Advertisement

Resistance Training Improves Gait Kinematics in Persons With Multiple Sclerosis

      Abstract

      Gutierrez GM, Chow JW, Tillman MD, McCoy SC, Castellano V, White LJ. Resistance training improves gait kinematics in persons with multiple sclerosis.

      Objective

      To evaluate the effects of an 8-week lower-body resistance-training program on walking mechanics in persons with multiple sclerosis (MS).

      Design

      Repeated-measures design, evaluating gait kinematics before and after an 8-week progressive resistance-training intervention.

      Setting

      Biomechanics laboratory and fitness center (with conventional, commercially available resistance-training equipment).

      Participants

      Eight ambulatory subjects with MS (age, 46.0±11.5y) with Expanded Disability Status Scale scores ranging from 2.5 to 5.5.

      Intervention

      An 8-week progressive resistance-training program.

      Main Outcome Measures

      Kinematic gait parameters including knee range of motion, duration of stance, swing, and double-support phases in seconds and as percentages of the stride time, percentage of stride time spent in stance, swing, and double-support phases, step length, foot angle, stride length, velocity, step width, and toe clearance for both the more affected and less affected lower limbs. Isometric strength, 3-minute stepping, fatigue, and self-reported disability were also measured.

      Results

      After 2 months of resistance training, there were significant increases (P<.05) in percentage of stride time in the swing phase, step length, stride length, and foot angle; and significant decreases (P<.05) in percentage of stride time in the stance and double-support phases, duration of the double-support phase, and toe clearance. Isometric leg strength improved (P<.05) in 2 of the 4 muscle groups tested. Fatigue indices decreased (P=.04), whereas self-reported disability tended to decrease (P=.07) following the training program. Three-minute stepping increased by 8.7%.

      Conclusions

      Resistance training may be an effective intervention strategy for improving walking and functional ability in moderately disabled persons with MS.

      Key Words

      To read this article in full you will need to make a payment

      Purchase one-time access:

      Academic & Personal: 24 hour online accessCorporate R&D Professionals: 24 hour online access
      One-time access price info
      • For academic or personal research use, select 'Academic and Personal'
      • For corporate R&D use, select 'Corporate R&D Professionals'

      Subscribe:

      Subscribe to Archives of Physical Medicine and Rehabilitation
      Already a print subscriber? Claim online access
      Already an online subscriber? Sign in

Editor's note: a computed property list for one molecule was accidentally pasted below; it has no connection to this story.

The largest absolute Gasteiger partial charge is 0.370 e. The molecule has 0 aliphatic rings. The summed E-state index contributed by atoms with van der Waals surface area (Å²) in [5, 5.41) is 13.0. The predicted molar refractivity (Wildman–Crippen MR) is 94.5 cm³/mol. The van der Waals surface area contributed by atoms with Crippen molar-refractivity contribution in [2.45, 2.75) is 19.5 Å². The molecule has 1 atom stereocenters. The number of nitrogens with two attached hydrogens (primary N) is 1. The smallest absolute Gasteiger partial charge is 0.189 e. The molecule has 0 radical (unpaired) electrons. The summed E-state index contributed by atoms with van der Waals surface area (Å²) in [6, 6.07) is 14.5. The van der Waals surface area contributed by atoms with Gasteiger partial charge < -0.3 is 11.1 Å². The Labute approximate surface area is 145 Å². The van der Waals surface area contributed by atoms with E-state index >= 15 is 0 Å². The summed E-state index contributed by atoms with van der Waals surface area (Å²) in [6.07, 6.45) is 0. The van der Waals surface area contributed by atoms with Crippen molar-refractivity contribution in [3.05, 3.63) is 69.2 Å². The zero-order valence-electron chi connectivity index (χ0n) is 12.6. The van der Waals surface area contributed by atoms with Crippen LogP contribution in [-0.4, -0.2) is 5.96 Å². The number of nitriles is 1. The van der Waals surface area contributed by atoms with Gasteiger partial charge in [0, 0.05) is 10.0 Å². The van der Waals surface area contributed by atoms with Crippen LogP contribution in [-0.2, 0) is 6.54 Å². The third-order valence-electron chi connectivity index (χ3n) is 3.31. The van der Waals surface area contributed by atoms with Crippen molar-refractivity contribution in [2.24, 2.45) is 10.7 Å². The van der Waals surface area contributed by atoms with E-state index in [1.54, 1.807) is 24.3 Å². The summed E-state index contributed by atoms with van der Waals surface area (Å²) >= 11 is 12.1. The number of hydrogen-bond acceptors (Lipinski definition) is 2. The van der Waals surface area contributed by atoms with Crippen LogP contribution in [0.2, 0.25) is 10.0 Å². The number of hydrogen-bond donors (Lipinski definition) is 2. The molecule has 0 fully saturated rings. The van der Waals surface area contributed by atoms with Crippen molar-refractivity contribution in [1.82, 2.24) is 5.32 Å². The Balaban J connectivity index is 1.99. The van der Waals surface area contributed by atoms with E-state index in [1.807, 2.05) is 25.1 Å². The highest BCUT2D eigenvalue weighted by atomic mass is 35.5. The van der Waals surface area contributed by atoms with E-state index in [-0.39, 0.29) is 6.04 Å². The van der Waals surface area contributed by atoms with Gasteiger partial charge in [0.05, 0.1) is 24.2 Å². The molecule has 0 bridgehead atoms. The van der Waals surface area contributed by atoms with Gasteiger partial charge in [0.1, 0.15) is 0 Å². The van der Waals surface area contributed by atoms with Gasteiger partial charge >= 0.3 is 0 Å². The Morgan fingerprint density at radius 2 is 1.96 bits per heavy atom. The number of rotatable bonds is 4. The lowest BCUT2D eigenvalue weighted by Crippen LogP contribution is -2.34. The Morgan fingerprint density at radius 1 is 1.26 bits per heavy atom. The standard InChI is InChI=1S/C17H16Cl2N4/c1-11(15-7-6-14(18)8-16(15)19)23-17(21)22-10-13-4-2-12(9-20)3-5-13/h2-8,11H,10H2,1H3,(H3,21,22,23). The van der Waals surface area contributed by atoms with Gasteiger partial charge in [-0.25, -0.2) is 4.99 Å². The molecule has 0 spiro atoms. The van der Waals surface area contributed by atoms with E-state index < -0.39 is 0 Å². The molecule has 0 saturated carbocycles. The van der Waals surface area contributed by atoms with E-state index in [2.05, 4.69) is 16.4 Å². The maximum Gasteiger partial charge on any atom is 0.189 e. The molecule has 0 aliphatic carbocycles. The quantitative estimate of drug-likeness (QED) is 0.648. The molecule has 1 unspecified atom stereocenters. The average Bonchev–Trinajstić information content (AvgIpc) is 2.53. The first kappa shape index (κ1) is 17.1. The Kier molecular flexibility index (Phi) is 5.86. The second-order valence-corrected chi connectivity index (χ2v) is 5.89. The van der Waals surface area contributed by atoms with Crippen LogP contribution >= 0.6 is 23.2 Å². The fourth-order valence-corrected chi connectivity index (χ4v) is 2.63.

Institutional Access: Sign in to ScienceDirect

      References

        • Noseworthy J.H.
        • Lucchinetti C.
        • Rodrigues M.
        • Weinshenker B.G.
        Multiple sclerosis.
        N Engl J Med. 2000; 343: 938-952
        • Kraft A.M.
        • Wessman H.C.
        Pathology and etiology in multiple sclerosis.
        Phys Ther. 1974; 54: 716-720
        • Ashburn A.
        • DeSouza L.H.
        An approach to the management of multiple sclerosis.
        Physiother Pract. 1988; 4: 139-145
        • Frzovic D.
        • Morris M.E.
        • Vowels L.
        Clinical tests of standing balance.
        Arch Phys Med Rehabil. 2000; 81: 215-221
        • Holden M.K.
        • Gill K.M.
        • Magliozzi M.R.
        Gait assessment for neurologically impaired patients.
        Phys Ther. 1986; 66: 1530-1539
        • Chiou I.L.
        • Burnett C.N.
        Values of activities of daily living.
        Arch Phys Med Rehabil. 1985; 65: 901-906
        • Hobart J.C.
        • Lamping D.L.
        • Fitzpatrick R.
        • Riazi A.
        • Thompson A.J.
        The multiple sclerosis impact scale (MSIS-29).
        Brain. 2001; 124: 962-973
        • Mostert S.
        • Kesselring J.
        Effects of a short-term exercise-training program on aerobic fitness, fatigue, health perception and activity level of subjects with multiple sclerosis.
        Mult Scler. 2002; 8: 161-168
        • Petajan J.H.
        • Gappmaier E.
        • White A.T.
        • Spencer M.K.
        • Mino L.
        • Hicks R.W.
        Impact of aerobic training on fitness and quality of life in multiple sclerosis.
        Ann Neurol. 1996; 39: 432-441
        • Gehlsen G.M.
        • Grigsby S.A.
        • Winant D.M.
        Effects of an aquatic fitness program on the muscle strength and endurance of persons with multiple sclerosis.
        Phys Ther. 1984; 64: 653-657
        • Debolt L.S.
        • McCubbin J.A.
        The effects of home-based resistance exercise on balance, power, and mobility in adults with multiple sclerosis.
        Arch Phys Med Rehabil. 2004; 85: 290-297
        • Frontera W.R.
        • Hughes V.A.
        • Krivickas L.S.
        • Kim S.K.
        • Foldvari M.
        • Roubenoff R.
        Strength training in older women.
        Muscle Nerve. 2003; 27: 601-608
        • Rodgers M.M.
        • Mulcare J.A.
        • King D.L.
        • Mathews T.
        • Gupta S.C.
        • Glaser R.M.
        Gait characteristics of individuals with multiple sclerosis before and after a 6-month aerobic training program.
        J Rehabil Res Dev. 1999; 36: 183-188
        • White L.J.
        • McCoy S.C.
        • Castellano V.
        • et al.
        Resistance training improves strength and functional capacity in persons with multiple sclerosis.